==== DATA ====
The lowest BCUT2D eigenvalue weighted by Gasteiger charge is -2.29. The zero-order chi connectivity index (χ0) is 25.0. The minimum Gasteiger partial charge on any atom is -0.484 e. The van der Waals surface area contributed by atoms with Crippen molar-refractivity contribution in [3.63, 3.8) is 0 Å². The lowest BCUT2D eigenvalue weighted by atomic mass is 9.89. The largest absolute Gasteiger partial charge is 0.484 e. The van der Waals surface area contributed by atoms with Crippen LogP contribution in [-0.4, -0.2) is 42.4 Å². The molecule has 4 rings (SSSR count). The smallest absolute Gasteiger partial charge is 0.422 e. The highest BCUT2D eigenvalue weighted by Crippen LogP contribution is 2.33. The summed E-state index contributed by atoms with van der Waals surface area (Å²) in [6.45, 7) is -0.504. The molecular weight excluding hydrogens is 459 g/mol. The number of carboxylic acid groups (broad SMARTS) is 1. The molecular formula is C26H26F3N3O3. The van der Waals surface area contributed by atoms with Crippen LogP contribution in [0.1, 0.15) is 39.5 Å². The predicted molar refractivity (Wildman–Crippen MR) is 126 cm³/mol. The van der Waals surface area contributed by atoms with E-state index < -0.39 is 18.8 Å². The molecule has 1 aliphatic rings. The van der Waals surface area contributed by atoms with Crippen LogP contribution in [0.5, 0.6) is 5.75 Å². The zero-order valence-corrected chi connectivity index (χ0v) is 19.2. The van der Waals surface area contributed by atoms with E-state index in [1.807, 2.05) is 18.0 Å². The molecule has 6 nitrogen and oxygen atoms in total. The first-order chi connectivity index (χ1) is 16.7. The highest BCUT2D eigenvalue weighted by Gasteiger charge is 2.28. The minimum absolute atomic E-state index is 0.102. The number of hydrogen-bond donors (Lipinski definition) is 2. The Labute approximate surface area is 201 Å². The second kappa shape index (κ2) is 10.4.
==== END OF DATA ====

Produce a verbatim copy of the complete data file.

The lowest BCUT2D eigenvalue weighted by Gasteiger charge is -2.29. The zero-order chi connectivity index (χ0) is 25.0. The minimum Gasteiger partial charge on any atom is -0.484 e. The van der Waals surface area contributed by atoms with Crippen molar-refractivity contribution in [3.63, 3.8) is 0 Å². The lowest BCUT2D eigenvalue weighted by atomic mass is 9.89. The largest absolute Gasteiger partial charge is 0.484 e. The van der Waals surface area contributed by atoms with Crippen LogP contribution in [-0.4, -0.2) is 42.4 Å². The molecule has 4 rings (SSSR count). The smallest absolute Gasteiger partial charge is 0.422 e. The highest BCUT2D eigenvalue weighted by Crippen LogP contribution is 2.33. The summed E-state index contributed by atoms with van der Waals surface area (Å²) in [6.45, 7) is -0.504. The molecular weight excluding hydrogens is 459 g/mol. The number of carboxylic acid groups (broad SMARTS) is 1. The molecular formula is C26H26F3N3O3. The van der Waals surface area contributed by atoms with Crippen LogP contribution in [0.1, 0.15) is 39.5 Å². The predicted molar refractivity (Wildman–Crippen MR) is 126 cm³/mol. The van der Waals surface area contributed by atoms with E-state index < -0.39 is 18.8 Å². The molecule has 1 aliphatic rings. The van der Waals surface area contributed by atoms with Crippen LogP contribution in [0.5, 0.6) is 5.75 Å². The zero-order valence-corrected chi connectivity index (χ0v) is 19.2. The van der Waals surface area contributed by atoms with E-state index in [1.807, 2.05) is 18.0 Å². The molecule has 6 nitrogen and oxygen atoms in total. The first-order chi connectivity index (χ1) is 16.7. The highest BCUT2D eigenvalue weighted by Gasteiger charge is 2.28. The minimum absolute atomic E-state index is 0.102. The number of hydrogen-bond donors (Lipinski definition) is 2. The Labute approximate surface area is 201 Å². The second kappa shape index (κ2) is 10.4.